Watch fairs are funny things – are we most interested in a show like the LVMH Watch Week for the experience or for the new watches? What if those new watches include a heavy-hitter such as the Hublot MP-10, or an icon such as the Bulgari Bulgari Bulgari, which is the only watch we know of that makes one say the brand name not once but three times! What about the return of a classic, as heralded by both the Carerra Chronograph Dato for TAG Heuer and the Chronomaster Original Triple Calendar for Zenith? For the independent-minded enthusiast and collector, it must be a different sort of return: a public celebration of the rebirths of Gerald Genta and Daniel Roth brand names.
A year-opening affair like the one organized by the LVMH group to pump up its new watches is no way to judge the novelties of the year, nor is it an appetizer for the coming Watches and Wonders Geneva show. That said, just the list we rattled off cannot be taken lightly, and it certainly makes us wish we could make it to the Miami show in person. We sat out the season-opener in 2024 this year because it is simply too close to the Geneva show for comfort and Miami is a bridge too far. For some context, Hublot, TAG Heuer and Zenith all show at Watches and Wonders, and some (if not all) will be sharing the key talking points for the later fair.
For us, the watches are then the meat of the LVMH Watch Week, and the subject of this briefest of notes. While the important watches are not exactly listed in the order we noted, we do want to begin with the MP-10, which to give it its due, is the MP-10 Tourbillon Weight Energy System Titanium. That word salad is really shorthand for all that makes the watch special: Hublot has done away with hands, dial and completely reinvented the automatic winding system. While we will get into it in more detail later, the gist of it is that the MP-10 uses its movement to display the time, as you can see.
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On that note, perhaps the most significant thing to discuss here is how that winding system works. Hublot’s watchmakers have set the winding rotor to one side here, relying instead on the force generated by the white gold blocks that move freely around the vertical axis. The result is perhaps one of the most attention-grabbing watches we have seen in recent years, and certainly at the LVMH Watch Fair.
Moving on to something with a different flavour, there is also that Bulgari to get into. First of all, this watch be celebrating its 50th birthday in 2025, and it is perhaps one of the last of Genta’s seminal designs of the 1970s. The Bulgari Bulgari is a watch so lovely they named it twice, and it gets two new sizes this year: an automatic (calibre BVL 191) in 38 mm and a 26 mm quartz model. Other than size, everything else is proportionately the same as the watch you already know.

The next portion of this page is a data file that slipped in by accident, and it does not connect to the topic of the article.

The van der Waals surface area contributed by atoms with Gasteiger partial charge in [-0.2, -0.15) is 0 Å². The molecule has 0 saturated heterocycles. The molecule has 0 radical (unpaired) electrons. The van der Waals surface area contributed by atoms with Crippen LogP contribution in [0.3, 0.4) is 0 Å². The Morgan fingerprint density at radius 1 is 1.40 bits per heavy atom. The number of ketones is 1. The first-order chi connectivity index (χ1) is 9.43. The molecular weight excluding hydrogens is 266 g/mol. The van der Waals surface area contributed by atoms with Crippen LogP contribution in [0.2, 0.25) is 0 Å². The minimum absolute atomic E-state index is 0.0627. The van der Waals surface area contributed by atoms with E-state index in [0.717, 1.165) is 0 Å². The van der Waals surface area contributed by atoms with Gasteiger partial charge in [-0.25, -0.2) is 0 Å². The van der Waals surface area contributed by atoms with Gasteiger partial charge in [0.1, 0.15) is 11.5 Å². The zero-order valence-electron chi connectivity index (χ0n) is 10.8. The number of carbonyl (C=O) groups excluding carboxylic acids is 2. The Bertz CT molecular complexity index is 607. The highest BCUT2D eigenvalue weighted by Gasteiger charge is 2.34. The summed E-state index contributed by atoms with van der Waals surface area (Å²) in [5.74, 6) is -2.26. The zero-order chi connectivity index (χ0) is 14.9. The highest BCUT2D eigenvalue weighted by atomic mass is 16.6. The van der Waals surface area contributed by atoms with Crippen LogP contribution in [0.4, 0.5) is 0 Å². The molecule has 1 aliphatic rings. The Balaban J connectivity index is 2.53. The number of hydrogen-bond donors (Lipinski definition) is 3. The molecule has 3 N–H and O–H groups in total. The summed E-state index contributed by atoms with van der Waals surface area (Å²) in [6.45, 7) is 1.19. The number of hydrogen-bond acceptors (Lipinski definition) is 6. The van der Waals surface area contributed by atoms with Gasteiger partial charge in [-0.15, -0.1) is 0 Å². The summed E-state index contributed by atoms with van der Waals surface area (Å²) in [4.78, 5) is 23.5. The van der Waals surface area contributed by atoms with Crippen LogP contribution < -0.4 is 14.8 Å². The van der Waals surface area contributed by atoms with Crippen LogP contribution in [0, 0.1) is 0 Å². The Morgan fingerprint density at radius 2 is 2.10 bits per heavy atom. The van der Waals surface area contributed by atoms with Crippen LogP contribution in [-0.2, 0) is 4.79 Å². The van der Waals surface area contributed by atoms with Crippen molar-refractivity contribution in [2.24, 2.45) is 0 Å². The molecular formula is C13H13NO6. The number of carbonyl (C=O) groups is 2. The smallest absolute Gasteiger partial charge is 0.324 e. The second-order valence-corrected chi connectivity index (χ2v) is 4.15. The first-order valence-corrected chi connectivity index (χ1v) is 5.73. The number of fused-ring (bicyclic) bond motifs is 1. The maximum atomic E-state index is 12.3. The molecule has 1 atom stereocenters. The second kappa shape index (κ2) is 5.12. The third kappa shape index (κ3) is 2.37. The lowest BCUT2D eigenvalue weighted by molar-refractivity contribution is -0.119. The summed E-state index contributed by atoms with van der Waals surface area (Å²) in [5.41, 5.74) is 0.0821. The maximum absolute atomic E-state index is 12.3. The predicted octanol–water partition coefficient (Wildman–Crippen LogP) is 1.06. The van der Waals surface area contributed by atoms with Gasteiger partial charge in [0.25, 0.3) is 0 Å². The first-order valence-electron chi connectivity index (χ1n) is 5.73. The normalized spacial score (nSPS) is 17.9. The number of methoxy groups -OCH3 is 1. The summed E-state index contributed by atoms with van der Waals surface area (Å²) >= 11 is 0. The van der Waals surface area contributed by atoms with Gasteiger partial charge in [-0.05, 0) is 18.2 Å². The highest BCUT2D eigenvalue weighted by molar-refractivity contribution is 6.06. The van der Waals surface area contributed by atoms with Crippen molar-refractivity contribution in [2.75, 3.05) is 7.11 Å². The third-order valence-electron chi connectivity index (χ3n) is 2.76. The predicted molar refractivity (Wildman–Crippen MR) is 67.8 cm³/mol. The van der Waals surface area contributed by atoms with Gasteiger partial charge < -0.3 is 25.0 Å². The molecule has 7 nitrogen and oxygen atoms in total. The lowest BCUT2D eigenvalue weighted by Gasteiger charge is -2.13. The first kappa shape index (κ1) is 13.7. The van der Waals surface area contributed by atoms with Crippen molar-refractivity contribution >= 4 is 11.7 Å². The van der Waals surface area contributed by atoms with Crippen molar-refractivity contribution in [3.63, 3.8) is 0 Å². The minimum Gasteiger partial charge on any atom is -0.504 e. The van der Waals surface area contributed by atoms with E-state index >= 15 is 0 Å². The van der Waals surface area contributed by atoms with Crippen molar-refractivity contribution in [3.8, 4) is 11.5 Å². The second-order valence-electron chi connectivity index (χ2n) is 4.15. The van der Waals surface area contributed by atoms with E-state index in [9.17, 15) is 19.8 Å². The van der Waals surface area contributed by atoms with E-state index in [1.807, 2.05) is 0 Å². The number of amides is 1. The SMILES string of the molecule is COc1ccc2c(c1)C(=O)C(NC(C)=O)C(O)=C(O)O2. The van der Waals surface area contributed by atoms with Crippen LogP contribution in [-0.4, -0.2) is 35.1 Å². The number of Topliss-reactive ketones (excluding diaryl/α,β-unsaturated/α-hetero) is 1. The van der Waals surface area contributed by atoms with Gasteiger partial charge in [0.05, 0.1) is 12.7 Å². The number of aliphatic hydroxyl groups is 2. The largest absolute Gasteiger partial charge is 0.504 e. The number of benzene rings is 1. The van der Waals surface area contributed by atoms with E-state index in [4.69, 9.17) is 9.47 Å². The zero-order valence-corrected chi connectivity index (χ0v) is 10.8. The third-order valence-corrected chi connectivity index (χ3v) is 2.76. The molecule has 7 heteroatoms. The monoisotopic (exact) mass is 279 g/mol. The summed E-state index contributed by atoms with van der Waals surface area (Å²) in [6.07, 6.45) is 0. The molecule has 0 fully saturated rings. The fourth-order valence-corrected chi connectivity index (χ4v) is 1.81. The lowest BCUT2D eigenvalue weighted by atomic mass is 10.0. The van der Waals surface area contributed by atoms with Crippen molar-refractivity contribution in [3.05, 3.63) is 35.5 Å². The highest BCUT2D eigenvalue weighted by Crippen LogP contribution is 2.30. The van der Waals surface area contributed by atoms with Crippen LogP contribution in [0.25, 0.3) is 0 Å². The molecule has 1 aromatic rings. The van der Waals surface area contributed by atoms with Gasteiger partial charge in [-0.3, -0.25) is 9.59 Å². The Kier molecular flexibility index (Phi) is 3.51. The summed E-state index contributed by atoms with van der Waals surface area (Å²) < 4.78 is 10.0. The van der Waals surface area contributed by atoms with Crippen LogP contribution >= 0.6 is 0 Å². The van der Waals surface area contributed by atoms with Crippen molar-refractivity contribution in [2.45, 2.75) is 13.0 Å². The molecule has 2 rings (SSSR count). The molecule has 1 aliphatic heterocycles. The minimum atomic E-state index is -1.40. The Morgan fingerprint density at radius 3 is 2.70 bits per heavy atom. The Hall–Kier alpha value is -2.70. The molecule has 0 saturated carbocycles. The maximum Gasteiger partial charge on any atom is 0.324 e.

Read More: The TAG Heuer Carrera Chronograph Drips in Gold
Standards get a lot more play at the LVMH timekeeping party this year, with TAG Heuer and Zenith both playing to their respective strengths. For those who might be scratching their heads in wonder at the teal green Carrera Chronograph, we addressed it as the Dato but that is not its name. Indeed, although this is a new contemporary reference for Carrera Chronographs, it will share the same naming convention as all other Carrera Chronographs. The Dato reference was meant to put you in mind of the 1968 Heuer Carrera 45 Dato, so-named for its distinctive date at 9 o’clock. The date is back there (there are several date positions for the Carrera) now and the chronograph is now mono-register and sans any running seconds indication. Calibre TH20-07 has a vertical clutch to accompany its column wheel so you could safely keep the chronograph seconds going if you wanted.
Finally, the Zenith Chronomaster Original Triple Calendar throws a lot of information at the wearer – or any onlooker really. This too is a watch evocative of the past, when Zenith made the El Primero calibre to not only be an integrated automatic chronograph. Yes, not only, because the brand made some examples of triple calendar watches, with moon phase indicator, with the El Primero movement by 1970, just a year after the launch of the chronograph movement. Zenith today says that this is a watch that took 55 years to get here, but the chronograph with full calendar and moon phase display was in the collection in 2014, as the 410 Triple Calendar and Moon Phase Chronograph.
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That closes out this initial report on the LVMH Watch Week novelties, which was written in advance of the fair via disclosure-protected releases. When we do have the chance to touch and feel the real deals, we will have more of a story to tell about all these highlights – and the many more we have not got to (yet).
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